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Now, if we could only shrink our fingers…

Now, if we could only shrink our fingers…

Are you tired of Graffiti(R)? Decades after students stopped taking calligraphy lessons, high-tech America must practice its handwriting again. The advent of PDAs has brought computing power into the vest pocket, but no one has yet figured out how to fit a full-sized computer keyboard into the package. So now Palm and Visor users must learn a peculiar hieroglyphics to do data entry. Still, most users find this stylus-scratching laborious but more reliable than the alternative-triple-tapping cell phone keys and hoping a predictive text algorithm guesses your meaning.

One solution is the portable keyboard that reduces to the same size as your PDA when folded in thirds. But many users complain that it saps their PDAs' batteries while still cramping their fingers. Another solution is the full-size, flexible keyboard that rolls up like a placemat when you're done. But you still can't fit a placemat in your shirt pocket, so it's just a partial fix.

A different approach is the PDA Pocket Keyboard(TM), launched in June by Cirque (Salt Lake City, UT), who claims to make 50% of the world's laptop touchpads. Smaller than the Blackberry wireless e-mail unit, the patent-pending keyboard provides its own power with two coin lithium batteries, and connects to the PDA's serial port. At 1.9 oz and 3.85 x 2.68 inches, it does not fold up, except for a retractable stand. It is sealed from moisture and dirt, and at $40, it is less than half the cost of foldable keyboards. It is marketed and branded by Fellowes (Itasca, IL), and is also available online at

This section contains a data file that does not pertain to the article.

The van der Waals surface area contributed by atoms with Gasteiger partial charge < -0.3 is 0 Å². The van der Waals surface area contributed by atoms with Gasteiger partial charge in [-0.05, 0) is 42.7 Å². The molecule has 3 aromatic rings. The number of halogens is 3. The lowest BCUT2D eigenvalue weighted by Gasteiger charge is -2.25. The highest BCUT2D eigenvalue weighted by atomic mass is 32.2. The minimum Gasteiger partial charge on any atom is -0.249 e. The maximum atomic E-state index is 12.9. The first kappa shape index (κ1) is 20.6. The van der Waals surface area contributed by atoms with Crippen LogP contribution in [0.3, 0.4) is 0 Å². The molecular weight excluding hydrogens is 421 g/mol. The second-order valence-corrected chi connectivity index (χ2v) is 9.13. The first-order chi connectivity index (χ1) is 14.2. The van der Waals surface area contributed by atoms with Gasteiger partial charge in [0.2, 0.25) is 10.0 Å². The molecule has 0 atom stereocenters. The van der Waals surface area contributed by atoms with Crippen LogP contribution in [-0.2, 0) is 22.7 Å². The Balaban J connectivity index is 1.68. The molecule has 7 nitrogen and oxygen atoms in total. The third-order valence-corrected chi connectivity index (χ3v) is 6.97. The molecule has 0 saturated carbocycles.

In a demo, the keyboard proved to be fast and accurate for "hunt and peck" typing, though obviously too small for the full two-handed method. As opposed to mechanical, spring-loaded keys, it is a capacitive touchpad, reminiscent of touch-sensitive elevator buttons. But it's more advanced than elevators. Cirque's GlidePoint(R) technology uses a two-layer grid of electrodes connected to an ASIC. This grid detects capacitance changes between electrodes, caused by a passing human finger. The method means that a user can never hit two keys at once, since the PocketKeys(TM) software calculates the "centroid" point of each finger-strike on its keyboard grid, at a resolution of 1,000 points/inch.

"It's not something you'd want to write an essay on," admits Richard Woolley, Cirque's executive VP. "But it's great for writing simple text and e-mails. And it's durable, since there's nothing moving on it."

Woolley says he writes three times as fast on this keyboard as he can with Palm's Graffiti. And while the keyboard does sap some power from the enabled serial port, it supplies 30 hours of typing use on each pair of batteries. Cirque plans future applications of its technology through GlideSensor, a mylar sheet that can be glued under any thin, non-conductive surface (wood, plastic, etc.), and change that surface into a keyboard or touchpad.

Another tiny, full-function, alphanumeric keyboard for mobile devices is the Fastap(TM) Keypad from Digit Wireless (Cambridge, MA). At "one-third the area of a credit card," it is not used as independent hardware, but wherever you might find a standard telephone keypad, such as cell phone faces. Digit claims the keys are "effectively the same size as a desktop keyboard" since Fastap uses depth as a third dimension. In appearance, each of 12 phone keys is sunk between four alphabetical keys. In actual use, the numeric keys don't exist-they are generated whenever a user hits their four surrounding buttons at once. These convex buttons are designed so a single finger strike will activate a "quad-key" combination. Check out an online demo at Future applications of the technology include pagers, e-books, GPS devices, MP3 players, games, and Web TV remotes. The keys are available in any arrangement.

PDA Pocket Keyboard
List Price: $39.95 Cirque, 2463 South 3850 West, Suite A, Salt Lake City, UT 84120; Tel: (888) GLIDE-98; Fax: (801) 467-0208; or Enter No. 515 A similar product: Fastap(TM) Keypad Digit Wireless, 1770 Massachusetts Ave., Suite 177, Cambridge, MA 02140; Tel: (617) 423-6702; Fax: (617) 588-0300; or Enter No. 516
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